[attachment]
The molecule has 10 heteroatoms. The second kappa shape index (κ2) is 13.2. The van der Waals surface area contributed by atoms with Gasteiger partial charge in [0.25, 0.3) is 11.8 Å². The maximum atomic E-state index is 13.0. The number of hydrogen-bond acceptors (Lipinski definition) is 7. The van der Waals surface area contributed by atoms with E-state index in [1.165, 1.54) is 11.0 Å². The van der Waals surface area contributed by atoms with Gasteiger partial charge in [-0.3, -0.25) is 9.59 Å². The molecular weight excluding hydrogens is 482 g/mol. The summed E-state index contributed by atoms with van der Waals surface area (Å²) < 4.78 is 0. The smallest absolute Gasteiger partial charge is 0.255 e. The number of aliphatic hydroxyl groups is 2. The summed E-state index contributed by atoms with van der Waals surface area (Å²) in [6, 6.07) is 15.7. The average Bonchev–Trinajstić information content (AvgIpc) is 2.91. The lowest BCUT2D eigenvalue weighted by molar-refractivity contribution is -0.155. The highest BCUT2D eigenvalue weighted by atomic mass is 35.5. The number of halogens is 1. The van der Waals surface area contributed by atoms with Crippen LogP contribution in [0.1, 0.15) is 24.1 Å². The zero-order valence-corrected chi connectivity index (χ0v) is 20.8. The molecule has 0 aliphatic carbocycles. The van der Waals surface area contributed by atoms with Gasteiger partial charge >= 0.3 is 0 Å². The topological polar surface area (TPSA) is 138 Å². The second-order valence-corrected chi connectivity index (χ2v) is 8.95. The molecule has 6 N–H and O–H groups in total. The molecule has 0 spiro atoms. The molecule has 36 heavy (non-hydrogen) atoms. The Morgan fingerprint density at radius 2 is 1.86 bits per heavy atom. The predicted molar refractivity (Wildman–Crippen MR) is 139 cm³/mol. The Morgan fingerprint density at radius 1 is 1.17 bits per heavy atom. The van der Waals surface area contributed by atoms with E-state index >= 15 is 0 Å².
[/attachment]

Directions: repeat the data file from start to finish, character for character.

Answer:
The molecule has 10 heteroatoms. The second kappa shape index (κ2) is 13.2. The van der Waals surface area contributed by atoms with Gasteiger partial charge in [0.25, 0.3) is 11.8 Å². The maximum atomic E-state index is 13.0. The number of hydrogen-bond acceptors (Lipinski definition) is 7. The van der Waals surface area contributed by atoms with E-state index in [1.165, 1.54) is 11.0 Å². The van der Waals surface area contributed by atoms with Gasteiger partial charge in [-0.3, -0.25) is 9.59 Å². The molecular weight excluding hydrogens is 482 g/mol. The summed E-state index contributed by atoms with van der Waals surface area (Å²) < 4.78 is 0. The smallest absolute Gasteiger partial charge is 0.255 e. The number of aliphatic hydroxyl groups is 2. The summed E-state index contributed by atoms with van der Waals surface area (Å²) in [6, 6.07) is 15.7. The average Bonchev–Trinajstić information content (AvgIpc) is 2.91. The lowest BCUT2D eigenvalue weighted by molar-refractivity contribution is -0.155. The highest BCUT2D eigenvalue weighted by atomic mass is 35.5. The number of halogens is 1. The van der Waals surface area contributed by atoms with Crippen LogP contribution in [0.1, 0.15) is 24.1 Å². The zero-order valence-corrected chi connectivity index (χ0v) is 20.8. The molecule has 0 aliphatic carbocycles. The van der Waals surface area contributed by atoms with Gasteiger partial charge >= 0.3 is 0 Å². The topological polar surface area (TPSA) is 138 Å². The second-order valence-corrected chi connectivity index (χ2v) is 8.95. The molecule has 6 N–H and O–H groups in total. The molecule has 0 spiro atoms. The molecule has 36 heavy (non-hydrogen) atoms. The Morgan fingerprint density at radius 2 is 1.86 bits per heavy atom. The predicted molar refractivity (Wildman–Crippen MR) is 139 cm³/mol. The Morgan fingerprint density at radius 1 is 1.17 bits per heavy atom. The van der Waals surface area contributed by atoms with E-state index >= 15 is 0 Å².